New portal for First Nations youth interested in miningMonday, February 27, 2012 by: SooToday.com Staff
SAULT STE. MARIE INNOVATION CENTRE
Algoma Games for Health awarded significant contract to develop First Nations mining portal
SSMIC’s serious gaming studio will create Learning 2 Mine
(February 27, 2012) - Algoma University and The Sault Ste. Marie Innovation Centre (SSMIC) today announced that Algoma Games for Health (AGFH) was recently awarded a contract with the Oshki-Pimache-O-Win Education & Training Institute (OSHKI) in Thunder Bay, Ontario to develop a gaming portal for First Nations youth.
In early February, AGFH and OSHKI, an Aboriginal post-secondary education and training institute dedicated to increasing access and education to those in the 49 communities of Nishnawbe Aski Nation, signed a significant contract for the development of a web-based portal called Learning 2 Mine (L2MP).
The OSHKI L2MP provides an online hub for First Nations youth in Northern Ontario interested in a career in the mining industry.
The portal is slated to provide social connectivity features, educational games, videos and documents as well as career planning tools and resources.
“Algoma Games for Health is excited to begin work on such a project that fits our vision to improve quality of life through innovative approaches to rehabilitation, therapy and education, so well. The team at AGFH has worked very hard to make this deal come to fruition and bring that work to our community,” said Jason Naccarato, interim CEO, AGFH.
According to the Mining Industry Human Resources Council, Ontario’s mining sector and labour market is expected to grow over the next decade.
The L2MP will provide a valuable resource for training purposes and increasing demand.
AGFH is partnering with Cambrian College and Gold Corp. on the initiative and estimated completion of the product is set for the fall of 2012.
“An innovative youth web-portal will be a platform to create interest among aboriginal youth to prepare for a wide range of jobs in the mining industry through education and skills training,” said Rosie S. Mosquito, executive director, OSHKI.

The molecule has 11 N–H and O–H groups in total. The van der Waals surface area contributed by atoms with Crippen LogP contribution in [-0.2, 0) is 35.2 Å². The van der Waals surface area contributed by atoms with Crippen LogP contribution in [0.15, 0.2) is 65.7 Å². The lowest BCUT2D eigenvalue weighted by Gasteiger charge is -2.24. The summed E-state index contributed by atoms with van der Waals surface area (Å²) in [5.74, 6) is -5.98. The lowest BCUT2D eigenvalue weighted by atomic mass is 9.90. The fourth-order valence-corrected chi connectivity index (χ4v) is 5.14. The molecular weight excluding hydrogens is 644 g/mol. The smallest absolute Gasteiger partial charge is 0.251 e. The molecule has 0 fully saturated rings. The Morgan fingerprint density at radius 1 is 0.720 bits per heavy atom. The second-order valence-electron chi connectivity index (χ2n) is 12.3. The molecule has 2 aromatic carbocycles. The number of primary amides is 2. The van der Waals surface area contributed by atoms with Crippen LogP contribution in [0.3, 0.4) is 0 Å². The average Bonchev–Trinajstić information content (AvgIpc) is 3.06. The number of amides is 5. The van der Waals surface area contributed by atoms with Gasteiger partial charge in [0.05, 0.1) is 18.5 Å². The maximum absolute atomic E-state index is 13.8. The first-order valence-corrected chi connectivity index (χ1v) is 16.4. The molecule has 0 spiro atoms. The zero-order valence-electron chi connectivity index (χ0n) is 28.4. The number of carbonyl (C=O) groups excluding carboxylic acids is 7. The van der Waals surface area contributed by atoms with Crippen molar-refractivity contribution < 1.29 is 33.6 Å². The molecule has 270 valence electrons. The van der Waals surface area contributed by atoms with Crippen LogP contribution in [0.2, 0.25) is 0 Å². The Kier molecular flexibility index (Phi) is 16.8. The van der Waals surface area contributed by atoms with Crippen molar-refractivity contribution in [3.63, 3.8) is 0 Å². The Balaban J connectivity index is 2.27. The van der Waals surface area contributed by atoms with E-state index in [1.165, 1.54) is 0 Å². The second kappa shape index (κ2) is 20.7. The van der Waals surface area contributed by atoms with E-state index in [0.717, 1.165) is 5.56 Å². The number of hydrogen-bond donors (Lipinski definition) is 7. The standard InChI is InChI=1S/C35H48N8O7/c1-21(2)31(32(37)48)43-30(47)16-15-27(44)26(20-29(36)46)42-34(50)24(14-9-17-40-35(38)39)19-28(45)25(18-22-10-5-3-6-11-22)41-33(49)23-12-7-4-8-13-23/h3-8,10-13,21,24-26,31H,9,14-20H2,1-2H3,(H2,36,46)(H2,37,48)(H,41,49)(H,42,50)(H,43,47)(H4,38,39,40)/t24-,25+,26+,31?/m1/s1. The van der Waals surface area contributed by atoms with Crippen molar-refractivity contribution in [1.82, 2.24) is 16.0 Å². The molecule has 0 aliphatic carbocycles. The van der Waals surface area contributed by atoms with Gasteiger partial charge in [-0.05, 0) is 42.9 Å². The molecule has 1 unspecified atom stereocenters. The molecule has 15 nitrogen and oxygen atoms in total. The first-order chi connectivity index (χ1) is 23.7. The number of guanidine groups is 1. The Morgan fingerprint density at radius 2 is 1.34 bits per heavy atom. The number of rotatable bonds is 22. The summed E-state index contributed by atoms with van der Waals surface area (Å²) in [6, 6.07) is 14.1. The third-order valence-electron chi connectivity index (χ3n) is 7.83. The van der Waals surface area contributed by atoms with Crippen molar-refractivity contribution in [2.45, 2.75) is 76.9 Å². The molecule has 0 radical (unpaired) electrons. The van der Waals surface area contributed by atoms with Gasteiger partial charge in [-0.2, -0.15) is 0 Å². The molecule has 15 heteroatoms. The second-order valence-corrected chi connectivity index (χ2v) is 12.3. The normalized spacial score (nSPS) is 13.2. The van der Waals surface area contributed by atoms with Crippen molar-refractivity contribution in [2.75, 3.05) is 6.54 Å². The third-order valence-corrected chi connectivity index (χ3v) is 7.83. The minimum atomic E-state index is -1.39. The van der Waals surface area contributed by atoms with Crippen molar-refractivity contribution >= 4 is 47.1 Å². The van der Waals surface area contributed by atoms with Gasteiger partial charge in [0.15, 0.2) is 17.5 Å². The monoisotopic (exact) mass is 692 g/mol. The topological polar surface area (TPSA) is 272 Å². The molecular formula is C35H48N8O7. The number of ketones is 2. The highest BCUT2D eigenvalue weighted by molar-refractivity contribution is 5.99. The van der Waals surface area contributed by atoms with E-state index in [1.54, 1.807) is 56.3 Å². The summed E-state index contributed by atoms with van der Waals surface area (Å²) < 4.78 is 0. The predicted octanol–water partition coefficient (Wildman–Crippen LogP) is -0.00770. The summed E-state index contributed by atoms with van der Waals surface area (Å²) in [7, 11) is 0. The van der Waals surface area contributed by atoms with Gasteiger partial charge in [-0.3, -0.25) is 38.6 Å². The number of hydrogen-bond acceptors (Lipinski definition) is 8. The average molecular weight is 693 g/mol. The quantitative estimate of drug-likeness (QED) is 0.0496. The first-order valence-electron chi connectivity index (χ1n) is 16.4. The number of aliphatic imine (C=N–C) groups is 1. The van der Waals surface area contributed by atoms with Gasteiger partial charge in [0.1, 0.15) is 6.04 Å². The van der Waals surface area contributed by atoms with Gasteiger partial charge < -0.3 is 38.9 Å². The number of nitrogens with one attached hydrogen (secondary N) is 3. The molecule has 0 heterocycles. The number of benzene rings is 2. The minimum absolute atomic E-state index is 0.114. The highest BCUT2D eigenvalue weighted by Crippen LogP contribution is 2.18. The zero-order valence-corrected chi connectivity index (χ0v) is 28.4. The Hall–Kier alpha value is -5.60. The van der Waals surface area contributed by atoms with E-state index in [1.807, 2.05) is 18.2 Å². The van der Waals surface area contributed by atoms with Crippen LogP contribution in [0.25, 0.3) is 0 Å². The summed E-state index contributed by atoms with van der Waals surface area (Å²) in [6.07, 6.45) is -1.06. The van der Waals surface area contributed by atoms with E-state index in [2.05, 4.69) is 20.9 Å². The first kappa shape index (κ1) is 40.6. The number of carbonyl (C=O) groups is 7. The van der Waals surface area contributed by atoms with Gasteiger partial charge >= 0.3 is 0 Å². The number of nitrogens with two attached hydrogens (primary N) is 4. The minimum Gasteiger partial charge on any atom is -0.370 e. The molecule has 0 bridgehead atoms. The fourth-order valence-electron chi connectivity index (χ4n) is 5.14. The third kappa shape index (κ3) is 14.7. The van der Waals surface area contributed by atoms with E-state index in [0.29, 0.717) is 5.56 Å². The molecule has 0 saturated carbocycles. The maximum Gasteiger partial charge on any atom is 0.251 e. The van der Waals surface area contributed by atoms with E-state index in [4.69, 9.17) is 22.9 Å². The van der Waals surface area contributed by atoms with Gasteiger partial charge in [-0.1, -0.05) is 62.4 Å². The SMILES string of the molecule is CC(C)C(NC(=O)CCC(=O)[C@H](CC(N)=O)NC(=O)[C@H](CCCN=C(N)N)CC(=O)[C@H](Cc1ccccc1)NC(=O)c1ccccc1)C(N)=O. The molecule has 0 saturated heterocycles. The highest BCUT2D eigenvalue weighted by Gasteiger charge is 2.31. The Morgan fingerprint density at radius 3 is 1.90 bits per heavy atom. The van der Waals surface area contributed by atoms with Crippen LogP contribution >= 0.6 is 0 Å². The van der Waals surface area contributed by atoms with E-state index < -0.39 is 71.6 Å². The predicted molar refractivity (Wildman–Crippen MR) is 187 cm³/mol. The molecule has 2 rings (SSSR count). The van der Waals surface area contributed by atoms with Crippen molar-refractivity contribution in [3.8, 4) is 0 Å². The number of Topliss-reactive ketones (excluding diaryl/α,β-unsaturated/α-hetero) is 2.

“This project is an example of the kind of work we had envisioned when we first conceived AGFH,” said Dr. Richard Myers [shown], president of Algoma University. “A Northern Ontario partnership between industry, colleges and universities to enhance learning opportunities for First Nations youth is something that not only makes sense, but is core to the mandate of Algoma University.”
This project is funded in part by the Government of Canada. For more information on L2MP, contact Jason Naccarato, interim CEO, AGFH, by e-mail email@example.com or at 705-942-7927, ext. 3121.
About Algoma Games for Health
The Algoma Games for Health studio is a partnership between Algoma University and the Sault Ste. Marie Innovation Centre, located on the Algoma University campus.
Algoma Games for Health is a serious game development studio focused on the application of video game technology to the health and rehabilitation sectors.
The goal of Algoma Games for Health is to improve the quality of life for people with disabilities and age-related conditions through innovative approaches to rehabilitation and therapy.
Through the application of video game technology to innovations in rehabilitation research we provide cost effective and engaging solutions that help people remain independent and healthy.
Our software will help connect health professionals to individuals in need and will remove many of the limitations that would ordinarily be imposed by geographical separation.
About Algoma University
Algoma University is committed to offering an undergraduate education experience unlike any university in Ontario, offering a wide variety of program options.
Algoma University also offers accelerated second-degree programs in business administration in Brampton, and two degrees, including a Bachelor of Social Work, in Timmins.
As a partner with Shingwauk Kinoomaage Gamig, Algoma U is committed to respecting Anishinaabe knowledge and culture.
To learn more about Algoma University, visit here.